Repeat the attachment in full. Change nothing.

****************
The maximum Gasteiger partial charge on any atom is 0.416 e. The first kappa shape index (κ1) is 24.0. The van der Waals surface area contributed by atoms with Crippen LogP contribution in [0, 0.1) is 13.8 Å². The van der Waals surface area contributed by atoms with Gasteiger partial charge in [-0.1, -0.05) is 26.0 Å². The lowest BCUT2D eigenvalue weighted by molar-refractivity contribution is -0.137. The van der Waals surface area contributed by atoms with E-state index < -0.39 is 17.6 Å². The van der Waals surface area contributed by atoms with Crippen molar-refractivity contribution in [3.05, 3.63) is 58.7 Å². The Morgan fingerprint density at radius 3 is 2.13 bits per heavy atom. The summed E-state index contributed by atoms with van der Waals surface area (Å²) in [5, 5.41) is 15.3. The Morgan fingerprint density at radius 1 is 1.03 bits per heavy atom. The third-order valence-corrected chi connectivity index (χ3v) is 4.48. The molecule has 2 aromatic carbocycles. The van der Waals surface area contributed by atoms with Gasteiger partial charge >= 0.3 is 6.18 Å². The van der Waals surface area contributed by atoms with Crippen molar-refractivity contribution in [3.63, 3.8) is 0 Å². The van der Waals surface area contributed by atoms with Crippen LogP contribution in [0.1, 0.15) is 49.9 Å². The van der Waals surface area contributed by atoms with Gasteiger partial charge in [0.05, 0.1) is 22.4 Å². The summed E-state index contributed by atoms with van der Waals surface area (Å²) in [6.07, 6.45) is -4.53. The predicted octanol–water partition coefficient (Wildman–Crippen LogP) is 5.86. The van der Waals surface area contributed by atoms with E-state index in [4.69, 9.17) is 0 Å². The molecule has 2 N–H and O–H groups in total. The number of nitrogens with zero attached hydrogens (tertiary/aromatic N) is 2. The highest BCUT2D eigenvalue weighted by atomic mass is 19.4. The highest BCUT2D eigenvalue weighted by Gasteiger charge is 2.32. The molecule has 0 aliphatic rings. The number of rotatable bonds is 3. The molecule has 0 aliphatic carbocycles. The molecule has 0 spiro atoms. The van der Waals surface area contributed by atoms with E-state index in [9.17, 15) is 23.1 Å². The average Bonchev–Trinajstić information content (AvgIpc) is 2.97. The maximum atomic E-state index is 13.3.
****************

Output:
The maximum Gasteiger partial charge on any atom is 0.416 e. The first kappa shape index (κ1) is 24.0. The van der Waals surface area contributed by atoms with Crippen LogP contribution in [0, 0.1) is 13.8 Å². The van der Waals surface area contributed by atoms with Gasteiger partial charge in [-0.1, -0.05) is 26.0 Å². The lowest BCUT2D eigenvalue weighted by molar-refractivity contribution is -0.137. The van der Waals surface area contributed by atoms with E-state index < -0.39 is 17.6 Å². The van der Waals surface area contributed by atoms with Crippen molar-refractivity contribution in [3.05, 3.63) is 58.7 Å². The Morgan fingerprint density at radius 3 is 2.13 bits per heavy atom. The summed E-state index contributed by atoms with van der Waals surface area (Å²) in [5, 5.41) is 15.3. The Morgan fingerprint density at radius 1 is 1.03 bits per heavy atom. The third-order valence-corrected chi connectivity index (χ3v) is 4.48. The molecule has 2 aromatic carbocycles. The van der Waals surface area contributed by atoms with Gasteiger partial charge >= 0.3 is 6.18 Å². The van der Waals surface area contributed by atoms with Crippen molar-refractivity contribution in [3.63, 3.8) is 0 Å². The van der Waals surface area contributed by atoms with Crippen LogP contribution in [0.1, 0.15) is 49.9 Å². The van der Waals surface area contributed by atoms with Gasteiger partial charge in [0.05, 0.1) is 22.4 Å². The summed E-state index contributed by atoms with van der Waals surface area (Å²) in [6.07, 6.45) is -4.53. The predicted octanol–water partition coefficient (Wildman–Crippen LogP) is 5.86. The van der Waals surface area contributed by atoms with E-state index in [4.69, 9.17) is 0 Å². The molecule has 2 N–H and O–H groups in total. The number of nitrogens with zero attached hydrogens (tertiary/aromatic N) is 2. The highest BCUT2D eigenvalue weighted by atomic mass is 19.4. The highest BCUT2D eigenvalue weighted by Gasteiger charge is 2.32. The molecule has 0 aliphatic rings. The number of rotatable bonds is 3. The molecule has 0 aliphatic carbocycles. The molecule has 0 spiro atoms. The van der Waals surface area contributed by atoms with E-state index in [9.17, 15) is 23.1 Å². The average Bonchev–Trinajstić information content (AvgIpc) is 2.97. The maximum atomic E-state index is 13.3.